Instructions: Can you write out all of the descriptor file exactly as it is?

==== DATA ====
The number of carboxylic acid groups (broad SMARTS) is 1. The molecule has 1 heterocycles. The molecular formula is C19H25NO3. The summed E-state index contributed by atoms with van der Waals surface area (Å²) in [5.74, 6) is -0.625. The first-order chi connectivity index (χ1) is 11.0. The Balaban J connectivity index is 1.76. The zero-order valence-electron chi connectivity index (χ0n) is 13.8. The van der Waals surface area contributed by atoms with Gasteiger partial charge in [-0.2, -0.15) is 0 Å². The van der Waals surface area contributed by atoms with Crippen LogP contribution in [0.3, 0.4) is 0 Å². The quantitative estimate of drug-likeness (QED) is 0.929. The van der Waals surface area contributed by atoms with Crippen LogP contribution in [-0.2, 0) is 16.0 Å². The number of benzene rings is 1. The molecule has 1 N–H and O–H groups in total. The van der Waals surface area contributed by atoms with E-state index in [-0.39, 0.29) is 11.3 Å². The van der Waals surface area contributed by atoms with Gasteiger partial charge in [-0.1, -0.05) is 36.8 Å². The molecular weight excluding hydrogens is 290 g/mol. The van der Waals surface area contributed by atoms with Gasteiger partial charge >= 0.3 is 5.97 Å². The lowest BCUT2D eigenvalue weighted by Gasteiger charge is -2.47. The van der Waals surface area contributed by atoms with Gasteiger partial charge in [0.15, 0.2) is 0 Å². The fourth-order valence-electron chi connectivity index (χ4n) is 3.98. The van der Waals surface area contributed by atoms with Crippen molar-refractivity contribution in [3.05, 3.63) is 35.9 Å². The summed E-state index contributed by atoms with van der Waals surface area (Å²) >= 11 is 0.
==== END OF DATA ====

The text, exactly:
The number of carboxylic acid groups (broad SMARTS) is 1. The molecule has 1 heterocycles. The molecular formula is C19H25NO3. The summed E-state index contributed by atoms with van der Waals surface area (Å²) in [5.74, 6) is -0.625. The first-order chi connectivity index (χ1) is 11.0. The Balaban J connectivity index is 1.76. The zero-order valence-electron chi connectivity index (χ0n) is 13.8. The van der Waals surface area contributed by atoms with Gasteiger partial charge in [-0.2, -0.15) is 0 Å². The van der Waals surface area contributed by atoms with Crippen LogP contribution in [0.3, 0.4) is 0 Å². The quantitative estimate of drug-likeness (QED) is 0.929. The van der Waals surface area contributed by atoms with Crippen LogP contribution in [-0.2, 0) is 16.0 Å². The number of benzene rings is 1. The molecule has 1 N–H and O–H groups in total. The van der Waals surface area contributed by atoms with E-state index in [-0.39, 0.29) is 11.3 Å². The van der Waals surface area contributed by atoms with Gasteiger partial charge in [-0.1, -0.05) is 36.8 Å². The molecular weight excluding hydrogens is 290 g/mol. The van der Waals surface area contributed by atoms with Gasteiger partial charge >= 0.3 is 5.97 Å². The lowest BCUT2D eigenvalue weighted by Gasteiger charge is -2.47. The van der Waals surface area contributed by atoms with Gasteiger partial charge in [0.15, 0.2) is 0 Å². The fourth-order valence-electron chi connectivity index (χ4n) is 3.98. The van der Waals surface area contributed by atoms with Crippen molar-refractivity contribution in [3.05, 3.63) is 35.9 Å². The summed E-state index contributed by atoms with van der Waals surface area (Å²) >= 11 is 0.